If you listened to Rush Limbaugh, Sean Hannity and Laura Ingraham, you got a better appreciation of Obama's core than by reading the president's friends and sophisticated interpreters, for whom he was either a moderate or a puzzle yet to be fully worked out. Rush, et al., doubted that Obama could have emerged from the left-wing milieu of Hyde Park, become in short order the most liberal U.S. senator, run to Hillary Clinton's left in the 2008 primaries and yet have been a misunderstood centrist all along. They heeded his record and his boast in 2008 about "fundamentally transforming the United States of America," and discounted the unifying tone of his rhetoric as transparent salesmanship. They got him right, even as he duped the Obamacons, played the press and fooled his sympathizers.

Yes, where could anyone have gotten the insight that Obama is a liberal determined to shift the country to the left but for Limbaugh, Hannity, and Ingraham? Wait, what's that you say? There were people at all points on the political spectrum who always understood that, including numerous National Review contributors?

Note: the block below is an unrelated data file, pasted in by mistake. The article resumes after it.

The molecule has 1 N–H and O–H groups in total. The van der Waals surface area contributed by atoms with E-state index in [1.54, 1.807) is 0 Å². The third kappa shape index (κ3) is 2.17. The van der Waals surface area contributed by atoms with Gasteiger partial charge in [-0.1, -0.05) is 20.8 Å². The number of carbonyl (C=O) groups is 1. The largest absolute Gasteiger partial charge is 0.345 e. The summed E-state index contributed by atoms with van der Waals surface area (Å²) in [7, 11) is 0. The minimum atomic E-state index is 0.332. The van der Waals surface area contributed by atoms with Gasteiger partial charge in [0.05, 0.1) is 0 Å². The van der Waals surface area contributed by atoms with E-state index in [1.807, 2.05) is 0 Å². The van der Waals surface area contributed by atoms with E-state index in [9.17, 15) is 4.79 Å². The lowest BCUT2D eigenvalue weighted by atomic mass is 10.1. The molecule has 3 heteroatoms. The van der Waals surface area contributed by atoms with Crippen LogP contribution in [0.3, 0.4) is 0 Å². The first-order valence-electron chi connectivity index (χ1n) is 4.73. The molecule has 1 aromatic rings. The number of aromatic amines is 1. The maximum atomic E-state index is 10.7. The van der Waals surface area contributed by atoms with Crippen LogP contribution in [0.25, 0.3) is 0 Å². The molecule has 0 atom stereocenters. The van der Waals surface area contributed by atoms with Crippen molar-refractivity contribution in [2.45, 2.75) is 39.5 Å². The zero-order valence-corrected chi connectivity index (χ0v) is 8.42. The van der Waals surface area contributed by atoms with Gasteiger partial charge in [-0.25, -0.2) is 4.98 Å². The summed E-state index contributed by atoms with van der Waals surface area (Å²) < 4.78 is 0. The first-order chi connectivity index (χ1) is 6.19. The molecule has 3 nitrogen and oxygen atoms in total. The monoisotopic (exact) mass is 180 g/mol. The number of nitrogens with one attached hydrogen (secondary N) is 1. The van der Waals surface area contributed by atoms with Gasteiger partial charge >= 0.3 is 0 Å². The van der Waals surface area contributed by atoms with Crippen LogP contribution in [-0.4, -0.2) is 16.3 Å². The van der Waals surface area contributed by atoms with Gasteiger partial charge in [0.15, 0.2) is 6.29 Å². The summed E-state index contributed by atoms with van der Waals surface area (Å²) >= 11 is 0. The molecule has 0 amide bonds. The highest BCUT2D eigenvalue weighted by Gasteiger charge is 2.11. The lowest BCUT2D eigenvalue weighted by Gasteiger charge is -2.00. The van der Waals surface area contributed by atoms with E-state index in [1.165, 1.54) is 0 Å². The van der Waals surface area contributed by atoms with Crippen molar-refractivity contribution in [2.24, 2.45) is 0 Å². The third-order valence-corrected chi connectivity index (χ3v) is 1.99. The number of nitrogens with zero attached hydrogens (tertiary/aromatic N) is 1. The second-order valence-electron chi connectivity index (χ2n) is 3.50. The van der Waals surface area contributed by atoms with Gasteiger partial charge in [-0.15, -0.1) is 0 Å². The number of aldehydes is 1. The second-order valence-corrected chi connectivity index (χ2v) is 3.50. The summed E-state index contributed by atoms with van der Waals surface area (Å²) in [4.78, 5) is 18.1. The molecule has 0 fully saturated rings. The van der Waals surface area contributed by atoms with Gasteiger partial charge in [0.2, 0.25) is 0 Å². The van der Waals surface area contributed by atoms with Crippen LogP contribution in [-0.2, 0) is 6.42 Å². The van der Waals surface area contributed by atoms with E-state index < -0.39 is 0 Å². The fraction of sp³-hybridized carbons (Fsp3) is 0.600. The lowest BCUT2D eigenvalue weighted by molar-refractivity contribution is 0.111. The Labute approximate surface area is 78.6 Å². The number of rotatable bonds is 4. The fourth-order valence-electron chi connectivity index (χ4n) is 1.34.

The decision to elevate the talkers here makes no sense.    

That's especially true because, while the talk-radio set definitely didn't mistake Obama for a conservative, it's only possible to credit them with giving their audience an accurate impression of Obama's core if you totally ignore all the indefensible analysis they've broadcast.

Why does Lowry ignore it? Why does he whitewash their commentary, as if Limbaugh never said things like:
  • President Obama's inherited Kenyan anti-colonial ideology is at the root of his deep hatred for America, which he is trying to dismantle brick by brick.
  • In Obama's America, black kids are beating up white kids on school buses and everyone thinks it is okay.
  • "When I look at Obama, I don't see black. I see a socialist. I see a Marxist. I see a guy who's got this country in his crosshairs."
  • "As far as Obama is concerned, the original flaw of slavery still exists, and this is what he and Bill Ayers are busy trying to teach as many young people in America as possible."

Do you still maintain, Rich, that Limbaugh listeners got an accurate distillation of Obama's core? Regarding Obama's intentions, do you actually believe that "Rush Limbaugh never mistook them in the first place?" Or do you think maybe you could have name-checked someone at your magazine who came closer to grasping Obama's core and understanding his intentions?